The Uses of Literature: Life in the Socialist Chinese Literary System
Early in 1979 the Chinese officials in charge of culture declared that the Maoist ban on nineteen traditional classics and sixteen foreign works, including Anna Karenina, was lifted. On the day the books became available at a Beijing bookshop, a line of peo-ple two miles long formed and within a week all 800,000 copies were sold. Fights broke out among the customers jostling to buy the books.
The members of the Chinese reading public are hardly known in the West. In The Uses of Literature they are perceptively described by Perry Link, professor of East Asian studies at Princeton, and the author of some of the most revealing work on life in China, including his book on Chinese intellectuals, Evening Chats in Beijing: Probing China’s Predicament.1 The Uses of Literature provides much unexpected information: the former mayor of Shanghai, we learn, has by now published two volumes of his decidedly mediocre collected poems; Mao provided a sample of his calligraphy for the masthead of the People’s Daily; the Chinese military command issued a list of thirty recommended novels to its soldiers; modernist poets can attract five hundred people to an outdoor reading that is held in the rain. At the same time, some of China’s best writers have been executed, or have committed suicide, or have been imprisoned for years because they violated the system of literary censorship, or “engineering,” that Mao imposed in 1942 and that still continues.
In Evening Chats in Beijing Professor Link, who has a remarkable command of written and spoken Chinese, reached some sad conclusions about the intellectuals he met while living in Beijing in the 1980s, when he was in charge of the China liaison office of the National Academy of Science. He found that university professors and writers died ten years earlier than the national average, that they were much more susceptible to illness than most people, that they were more poorly paid than urban office workers, and worked longer hours. They felt that their traditional duty was to youguo youmin, “worry about the country and the people.” Link observed that there was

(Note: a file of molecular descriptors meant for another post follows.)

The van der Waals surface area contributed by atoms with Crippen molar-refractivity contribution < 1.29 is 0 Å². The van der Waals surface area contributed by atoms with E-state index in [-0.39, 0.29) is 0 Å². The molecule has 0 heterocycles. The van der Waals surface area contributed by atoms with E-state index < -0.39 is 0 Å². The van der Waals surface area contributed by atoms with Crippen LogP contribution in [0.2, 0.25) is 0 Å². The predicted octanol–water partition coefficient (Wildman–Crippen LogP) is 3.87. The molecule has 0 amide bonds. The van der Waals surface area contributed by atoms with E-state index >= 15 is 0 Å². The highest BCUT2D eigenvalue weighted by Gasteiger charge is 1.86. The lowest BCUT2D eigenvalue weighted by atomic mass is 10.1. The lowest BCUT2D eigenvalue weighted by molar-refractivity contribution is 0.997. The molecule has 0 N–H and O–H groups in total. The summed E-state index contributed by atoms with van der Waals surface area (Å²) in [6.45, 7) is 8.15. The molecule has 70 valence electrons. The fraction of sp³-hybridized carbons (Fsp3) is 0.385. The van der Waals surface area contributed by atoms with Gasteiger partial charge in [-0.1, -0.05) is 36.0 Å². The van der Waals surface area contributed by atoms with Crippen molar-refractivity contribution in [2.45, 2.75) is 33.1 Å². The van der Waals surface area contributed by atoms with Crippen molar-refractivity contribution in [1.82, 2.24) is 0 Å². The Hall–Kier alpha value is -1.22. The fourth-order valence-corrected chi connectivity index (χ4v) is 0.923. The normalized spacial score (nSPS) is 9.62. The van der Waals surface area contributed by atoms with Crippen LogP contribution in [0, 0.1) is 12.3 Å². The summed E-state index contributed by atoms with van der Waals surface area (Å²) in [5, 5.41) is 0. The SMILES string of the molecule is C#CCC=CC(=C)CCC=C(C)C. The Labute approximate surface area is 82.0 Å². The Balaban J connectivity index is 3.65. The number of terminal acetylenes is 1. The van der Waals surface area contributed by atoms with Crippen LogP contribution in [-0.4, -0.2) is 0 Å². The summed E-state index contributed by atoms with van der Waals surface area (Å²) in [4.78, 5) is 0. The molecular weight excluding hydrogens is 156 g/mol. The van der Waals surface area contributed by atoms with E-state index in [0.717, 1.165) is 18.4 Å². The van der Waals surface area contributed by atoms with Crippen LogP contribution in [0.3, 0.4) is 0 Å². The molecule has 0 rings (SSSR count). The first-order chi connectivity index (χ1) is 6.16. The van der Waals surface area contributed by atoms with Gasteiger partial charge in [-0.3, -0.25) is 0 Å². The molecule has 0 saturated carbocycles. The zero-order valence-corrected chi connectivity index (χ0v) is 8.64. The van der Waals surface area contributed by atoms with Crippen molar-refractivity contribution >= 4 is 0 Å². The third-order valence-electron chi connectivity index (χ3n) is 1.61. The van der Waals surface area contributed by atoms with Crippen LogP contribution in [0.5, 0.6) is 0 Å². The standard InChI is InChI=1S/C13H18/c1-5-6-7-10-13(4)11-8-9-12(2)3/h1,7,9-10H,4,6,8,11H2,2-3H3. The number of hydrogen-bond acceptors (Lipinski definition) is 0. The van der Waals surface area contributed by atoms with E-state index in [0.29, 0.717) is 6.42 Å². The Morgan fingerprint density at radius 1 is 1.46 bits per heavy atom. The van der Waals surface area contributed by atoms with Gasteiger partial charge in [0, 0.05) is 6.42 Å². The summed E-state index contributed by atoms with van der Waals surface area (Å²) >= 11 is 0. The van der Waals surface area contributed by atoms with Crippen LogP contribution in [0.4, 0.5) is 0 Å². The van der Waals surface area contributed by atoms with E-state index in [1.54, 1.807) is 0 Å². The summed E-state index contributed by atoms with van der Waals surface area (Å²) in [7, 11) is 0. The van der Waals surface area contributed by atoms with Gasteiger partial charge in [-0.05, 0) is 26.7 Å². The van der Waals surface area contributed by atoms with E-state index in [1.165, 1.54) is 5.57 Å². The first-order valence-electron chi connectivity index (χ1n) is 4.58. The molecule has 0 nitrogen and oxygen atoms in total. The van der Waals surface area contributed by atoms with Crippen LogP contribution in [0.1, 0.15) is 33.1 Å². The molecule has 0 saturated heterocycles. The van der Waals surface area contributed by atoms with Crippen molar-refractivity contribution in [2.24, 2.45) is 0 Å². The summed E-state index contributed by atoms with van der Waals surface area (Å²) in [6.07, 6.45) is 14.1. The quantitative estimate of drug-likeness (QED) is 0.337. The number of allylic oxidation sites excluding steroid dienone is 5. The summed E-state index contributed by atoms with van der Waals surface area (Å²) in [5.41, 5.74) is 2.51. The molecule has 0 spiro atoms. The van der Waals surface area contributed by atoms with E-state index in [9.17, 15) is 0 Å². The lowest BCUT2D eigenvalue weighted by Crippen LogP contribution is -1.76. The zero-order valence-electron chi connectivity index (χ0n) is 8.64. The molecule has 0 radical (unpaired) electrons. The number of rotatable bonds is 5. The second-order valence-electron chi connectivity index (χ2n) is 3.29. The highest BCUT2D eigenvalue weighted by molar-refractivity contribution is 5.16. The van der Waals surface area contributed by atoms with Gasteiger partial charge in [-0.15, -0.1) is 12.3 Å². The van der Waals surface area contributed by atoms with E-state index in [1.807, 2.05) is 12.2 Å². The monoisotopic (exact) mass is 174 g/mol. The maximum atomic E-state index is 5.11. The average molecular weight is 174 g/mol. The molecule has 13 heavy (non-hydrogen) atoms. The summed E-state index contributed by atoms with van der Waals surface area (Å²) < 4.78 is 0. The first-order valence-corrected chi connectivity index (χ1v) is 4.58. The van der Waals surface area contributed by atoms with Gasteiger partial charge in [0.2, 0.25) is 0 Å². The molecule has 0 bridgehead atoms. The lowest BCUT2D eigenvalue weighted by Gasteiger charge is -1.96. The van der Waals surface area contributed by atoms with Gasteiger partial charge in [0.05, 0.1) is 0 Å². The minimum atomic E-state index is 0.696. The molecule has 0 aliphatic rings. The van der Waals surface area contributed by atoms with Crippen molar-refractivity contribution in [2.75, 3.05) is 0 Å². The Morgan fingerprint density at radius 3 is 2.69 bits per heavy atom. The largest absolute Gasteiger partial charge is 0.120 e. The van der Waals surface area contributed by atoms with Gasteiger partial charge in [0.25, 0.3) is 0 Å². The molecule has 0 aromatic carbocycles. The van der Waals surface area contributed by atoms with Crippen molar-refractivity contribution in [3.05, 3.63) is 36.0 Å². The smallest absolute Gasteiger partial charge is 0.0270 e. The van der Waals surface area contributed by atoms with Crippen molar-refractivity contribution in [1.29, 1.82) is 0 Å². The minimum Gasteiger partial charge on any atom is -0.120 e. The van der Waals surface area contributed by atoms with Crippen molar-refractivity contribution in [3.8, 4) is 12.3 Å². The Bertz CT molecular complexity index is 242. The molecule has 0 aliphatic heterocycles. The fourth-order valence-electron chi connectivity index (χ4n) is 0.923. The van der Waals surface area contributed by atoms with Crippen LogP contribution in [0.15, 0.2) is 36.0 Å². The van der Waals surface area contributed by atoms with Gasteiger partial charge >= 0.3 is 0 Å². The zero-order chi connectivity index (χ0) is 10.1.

a tension at the heart of the Chinese intellectual’s cultural identity that has from time to time over the centuries been the source of much personal ambivalence, pain, and sacrifice: it lies in the intellectual’s paradoxical relation to the state…. Long considered pillars of the state,…it is their duty as well to criticize and even oppose China’s rulers when these rulers compromise their moral authority.
This exalted but perilous status explains why, beginning in 1942 and continuing up to the recent purges of members of the Chinese Academy of Social Sciences, virtually every campaign to impose the Party’s power on its subjects has begun with attacks on writers and other intellectuals.2
In his new, densely packed, and fascinating book, Professor Link has moved from describing the plight of Chinese intellectuals to an account of what books and publications the Chinese read and why, under a…
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